Peter Millican
© Kings Place
Music textbooks define the Baroque as beginning with Monteverdi’s Orfeo and lasting until around about J.S. Bach’s death in 1750 and whilst these sorts of fixed boundaries are useful tools for introducing music history, the truth is always much more complicated than that. Kings Place may be unwrapping the Baroque, but they’re taking care not to throw away the packaging, and so Fretwork is playing the consort music that permeates Purcell’s writing and Emma Kirkby sings the lute songs of Dowland and Lawes, and there are concerts that illuminate the influence of the Baroque on composers such as Mozart, Haydn and Mendelssohn. Peter Millican talked about how the rich fusion of French and Italian music that occurred in the later years of Louis XIV’s reign was particularly influential, and this cross-fertilisation, termed “les gouts réunis” by Couperin, is the focus of another themed weekend, one “of excessively good taste” under the leadership of Eamonn Dougan, which delves into what Peter Millican described as “the intoxicating” works of the later French Baroque.

The 17th and 18th centuries were a time of great scientific discovery and the new spirit of enlightenment found its way into music as musicians explored the science underlying tuning and harmony in ways perhaps not seen again until the 20th century. One concert that caught my eye in the Baroque Unwrapped festival examines this interplay of music and physics, and I asked Peter Millican to tell me more about it:

“Jean-Philippe Rameau’s Treatise on Harmony of 1722 was a ground-breaking study of the ‘natural’ harmonic series, and the way objects resonated – a truly Enlightenment project in which he created a theory of harmony derived from scientific observations, a decisive break from the Greek theories of the harmony of the spheres. Trio Aporia, who specialize in playing contemporary repertoire on period instruments, are going to be exploring this in a typically creative way, interleaving works by Rameau with new compositions which pay tribute to him and his ideas, using electronics and extended techniques.”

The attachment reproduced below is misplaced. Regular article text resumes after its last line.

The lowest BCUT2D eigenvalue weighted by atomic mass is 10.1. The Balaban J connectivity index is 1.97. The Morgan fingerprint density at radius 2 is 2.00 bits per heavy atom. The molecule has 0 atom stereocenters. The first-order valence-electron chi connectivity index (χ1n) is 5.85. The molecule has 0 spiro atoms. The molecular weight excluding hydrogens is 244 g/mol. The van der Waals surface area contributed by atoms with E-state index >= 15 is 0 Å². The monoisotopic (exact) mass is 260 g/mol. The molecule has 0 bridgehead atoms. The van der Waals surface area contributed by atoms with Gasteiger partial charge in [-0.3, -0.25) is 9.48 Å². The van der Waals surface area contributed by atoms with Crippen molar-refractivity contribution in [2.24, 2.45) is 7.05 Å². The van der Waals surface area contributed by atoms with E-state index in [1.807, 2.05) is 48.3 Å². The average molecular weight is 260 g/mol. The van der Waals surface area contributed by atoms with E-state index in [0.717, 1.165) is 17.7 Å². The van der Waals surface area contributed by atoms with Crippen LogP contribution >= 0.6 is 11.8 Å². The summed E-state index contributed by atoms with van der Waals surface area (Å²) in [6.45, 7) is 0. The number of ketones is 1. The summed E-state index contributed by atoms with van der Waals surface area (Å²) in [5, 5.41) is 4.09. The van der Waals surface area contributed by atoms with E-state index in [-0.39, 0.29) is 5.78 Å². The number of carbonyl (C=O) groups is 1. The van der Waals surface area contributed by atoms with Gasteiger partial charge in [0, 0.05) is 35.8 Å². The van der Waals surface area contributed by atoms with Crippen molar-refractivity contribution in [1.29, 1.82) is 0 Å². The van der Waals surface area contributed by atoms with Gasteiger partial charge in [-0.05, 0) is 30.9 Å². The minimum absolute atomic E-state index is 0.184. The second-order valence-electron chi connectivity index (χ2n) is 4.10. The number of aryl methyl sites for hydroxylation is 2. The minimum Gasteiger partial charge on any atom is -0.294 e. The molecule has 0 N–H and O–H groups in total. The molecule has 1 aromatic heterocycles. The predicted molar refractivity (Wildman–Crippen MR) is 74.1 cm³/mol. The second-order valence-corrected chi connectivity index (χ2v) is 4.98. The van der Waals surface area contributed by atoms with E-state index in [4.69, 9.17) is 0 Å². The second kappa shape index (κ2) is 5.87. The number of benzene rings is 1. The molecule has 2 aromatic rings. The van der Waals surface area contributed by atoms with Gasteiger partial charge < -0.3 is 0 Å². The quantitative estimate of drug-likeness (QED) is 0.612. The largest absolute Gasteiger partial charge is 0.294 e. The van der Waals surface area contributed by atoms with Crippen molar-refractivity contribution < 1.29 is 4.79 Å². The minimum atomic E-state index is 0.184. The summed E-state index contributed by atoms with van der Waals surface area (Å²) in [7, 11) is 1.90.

Kings Place © Nick White
Kings Place
© Nick White
I was also intrigued by the pasticcio event on 6 May, so I asked Peter Millican to explain a bit more about what pasticcio is, and what would be performed:

“Long before We Will Rock You, Mamma Mia or Jersey Boys, the idea of linking famous arias, often by a host of different composers, with a narrative-of-convenience was adopted throughout Europe, often to ensure your star singer would be able to deliver the arias they wanted to sing – and the public wanted to hear. The ‘pasticcio’ (or ‘pie’) was the result, and we’re delighted to be working with conductor Julian Perkins in association with the British Library, to create a brand new pasticcio for 2016 inspired by the adventures of Casanova.”

The very idea of public concerts that is so familiar to us today is itself a Baroque invention, as formal music was taken out of the church and the court to reach the general public in Italian opera theatres, German coffee houses and, eventually to commercial concerts in London which became a magnet for visiting virtuosi, and Peter Millican finished by explaining the how space at Kings Place can be used to reflect how Baroque music evolved in a variety of performance contexts . The music in Baroque Unwrapped will range from that written for a royal or aristocratic court, a church or cathedral, to that composed for small groups of friends in private rooms. Hall One at Kings Place is ideal for the most intimate chamber concerts, yet we know from experience a work like Bach’s Mass in B minor can resound magnificently in the same space, which can be adapted acoustically for larger forces.


This article was sponsored by Kings Place.